Published on 09/07/2017 in Inspire
“People become immersed in virtual reality – until they get hungry.“
or sticking them to the wall “The miniaturization of technology opens up the possibility of using screens like wallpaper or painting them with pixel paint. Literally every wall, façade or floor becomes a screen. So you can project virtual works of art in your home. A different one every minute, so that each work fits your mood.”
“As in Blade Runner and Minority Report, projections will dominate the street scene. Iris recognition and beacons that receive signals from your smartphone and wearables will determine where you are and what interests you. Whichever side of the street you look at, personalized adverts or news will be projected onto your retina.”
“I can imagine that people will lead a sort of second life in virtual reality. But they don’t become totally immersed in it, as they do in The Matrix. You’ll get hungry at some point, won’t you? I believe in the ‘digital twin’: a bits-and-bytes reproduction of yourself in a parallel, virtual world. Your ‘better half’ simulates your attitude, location and mood digitally via sensors.”
“Lonely teleworkers? Welcome to the virtual coffee bar.”
“Cave displays come close to the Star Trek ‘holodeck’ idea: the floor, the ceiling and the walls consist of projection screens. They simulate an alternative reality. In the very long term, it will even be possible to make the texture depicted ‘palpable’ using electrical discharges. So how will we Skype then? You and the person you are talking to will share an environment with the same smells and textures.”
“In the distant future, we will be able to view the invisible radiation in and around people and objects using cameras. Think about brain activity or fluctuations in skin temperature. The inner emotions of the person you are talking to will be projected next to their head. So you can respond to them better.”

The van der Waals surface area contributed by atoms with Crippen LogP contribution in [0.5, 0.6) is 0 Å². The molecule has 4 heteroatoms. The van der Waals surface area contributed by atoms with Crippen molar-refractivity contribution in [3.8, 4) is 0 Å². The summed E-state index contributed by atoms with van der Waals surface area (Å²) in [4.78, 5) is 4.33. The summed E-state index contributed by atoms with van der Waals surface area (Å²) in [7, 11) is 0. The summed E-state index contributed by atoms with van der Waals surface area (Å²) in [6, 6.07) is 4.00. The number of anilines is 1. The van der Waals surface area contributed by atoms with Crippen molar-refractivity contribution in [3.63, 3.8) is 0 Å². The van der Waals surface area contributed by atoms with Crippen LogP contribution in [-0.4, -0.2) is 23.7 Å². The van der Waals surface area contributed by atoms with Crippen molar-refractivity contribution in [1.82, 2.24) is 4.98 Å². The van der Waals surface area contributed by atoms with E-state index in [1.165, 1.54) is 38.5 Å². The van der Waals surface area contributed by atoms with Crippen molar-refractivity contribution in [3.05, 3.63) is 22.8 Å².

Video conferencing: even before the arrival of talking pictures, Fritz Lang suggested the idea of the video phone.
Hologram: Star Wars made the hologram hugely popular. The technique exists and even dates back to the 19th century, but Van Wijmeersch does not believe it will be decisive in the future.
Dominant image culture: in 2019, the Los Angeles skyline is dominated by the projection of a woman eating a cherry, an iconic image from film history.
Holodeck: an advanced form of virtual reality. In an enclosed interactive space, people and objects are simulated using holograms, images and force fields.
Virtual reality: to secretly tap energy from people, machines create The Matrix. A virtual world in which people dwell unsuspectingly and everything appears to be normal.
Intelligent advertising screen: an iris scanner determines the identity and interests of the passer-by to project the most personalized advertising messages on the screens.